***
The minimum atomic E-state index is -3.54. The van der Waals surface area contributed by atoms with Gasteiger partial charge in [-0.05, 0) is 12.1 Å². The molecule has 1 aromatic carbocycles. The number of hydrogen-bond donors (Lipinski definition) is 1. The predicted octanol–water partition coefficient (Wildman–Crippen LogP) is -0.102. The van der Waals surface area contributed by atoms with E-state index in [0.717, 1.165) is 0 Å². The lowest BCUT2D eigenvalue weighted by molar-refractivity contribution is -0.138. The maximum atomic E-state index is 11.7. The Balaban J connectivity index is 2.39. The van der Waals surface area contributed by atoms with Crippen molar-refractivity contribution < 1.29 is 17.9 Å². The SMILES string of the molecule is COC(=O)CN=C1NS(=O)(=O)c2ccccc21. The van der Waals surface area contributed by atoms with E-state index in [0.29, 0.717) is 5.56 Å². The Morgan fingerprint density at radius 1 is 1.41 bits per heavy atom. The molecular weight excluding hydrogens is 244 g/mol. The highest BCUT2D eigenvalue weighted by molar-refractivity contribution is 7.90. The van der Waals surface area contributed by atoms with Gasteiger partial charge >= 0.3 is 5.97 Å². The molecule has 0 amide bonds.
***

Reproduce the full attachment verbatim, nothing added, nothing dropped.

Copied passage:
The minimum atomic E-state index is -3.54. The van der Waals surface area contributed by atoms with Gasteiger partial charge in [-0.05, 0) is 12.1 Å². The molecule has 1 aromatic carbocycles. The number of hydrogen-bond donors (Lipinski definition) is 1. The predicted octanol–water partition coefficient (Wildman–Crippen LogP) is -0.102. The van der Waals surface area contributed by atoms with E-state index in [0.717, 1.165) is 0 Å². The lowest BCUT2D eigenvalue weighted by molar-refractivity contribution is -0.138. The maximum atomic E-state index is 11.7. The Balaban J connectivity index is 2.39. The van der Waals surface area contributed by atoms with Crippen molar-refractivity contribution < 1.29 is 17.9 Å². The SMILES string of the molecule is COC(=O)CN=C1NS(=O)(=O)c2ccccc21. The van der Waals surface area contributed by atoms with E-state index in [0.29, 0.717) is 5.56 Å². The Morgan fingerprint density at radius 1 is 1.41 bits per heavy atom. The molecular weight excluding hydrogens is 244 g/mol. The highest BCUT2D eigenvalue weighted by molar-refractivity contribution is 7.90. The van der Waals surface area contributed by atoms with Gasteiger partial charge >= 0.3 is 5.97 Å². The molecule has 0 amide bonds.